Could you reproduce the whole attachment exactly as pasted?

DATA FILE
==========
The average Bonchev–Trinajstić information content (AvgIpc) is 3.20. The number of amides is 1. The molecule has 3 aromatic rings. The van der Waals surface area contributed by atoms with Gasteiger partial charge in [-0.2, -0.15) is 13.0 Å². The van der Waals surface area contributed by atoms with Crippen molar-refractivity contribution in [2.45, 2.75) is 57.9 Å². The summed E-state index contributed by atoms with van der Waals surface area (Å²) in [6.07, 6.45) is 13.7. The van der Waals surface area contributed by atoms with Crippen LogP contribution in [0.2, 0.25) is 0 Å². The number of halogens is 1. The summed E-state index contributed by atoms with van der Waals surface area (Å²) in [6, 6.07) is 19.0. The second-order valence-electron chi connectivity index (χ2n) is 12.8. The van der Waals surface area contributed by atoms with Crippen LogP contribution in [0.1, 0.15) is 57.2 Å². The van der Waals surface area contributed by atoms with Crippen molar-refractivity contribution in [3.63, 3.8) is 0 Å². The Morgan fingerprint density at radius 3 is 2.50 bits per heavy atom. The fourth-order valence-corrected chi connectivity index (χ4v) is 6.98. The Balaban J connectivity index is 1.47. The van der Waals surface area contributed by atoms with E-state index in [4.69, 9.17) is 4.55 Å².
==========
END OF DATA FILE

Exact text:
The average Bonchev–Trinajstić information content (AvgIpc) is 3.20. The number of amides is 1. The molecule has 3 aromatic rings. The van der Waals surface area contributed by atoms with Gasteiger partial charge in [-0.2, -0.15) is 13.0 Å². The van der Waals surface area contributed by atoms with Crippen molar-refractivity contribution in [2.45, 2.75) is 57.9 Å². The summed E-state index contributed by atoms with van der Waals surface area (Å²) in [6.07, 6.45) is 13.7. The van der Waals surface area contributed by atoms with Crippen LogP contribution in [0.2, 0.25) is 0 Å². The number of halogens is 1. The summed E-state index contributed by atoms with van der Waals surface area (Å²) in [6, 6.07) is 19.0. The second-order valence-electron chi connectivity index (χ2n) is 12.8. The van der Waals surface area contributed by atoms with Crippen LogP contribution in [0.1, 0.15) is 57.2 Å². The van der Waals surface area contributed by atoms with Crippen molar-refractivity contribution in [3.63, 3.8) is 0 Å². The Morgan fingerprint density at radius 3 is 2.50 bits per heavy atom. The fourth-order valence-corrected chi connectivity index (χ4v) is 6.98. The Balaban J connectivity index is 1.47. The van der Waals surface area contributed by atoms with E-state index in [4.69, 9.17) is 4.55 Å².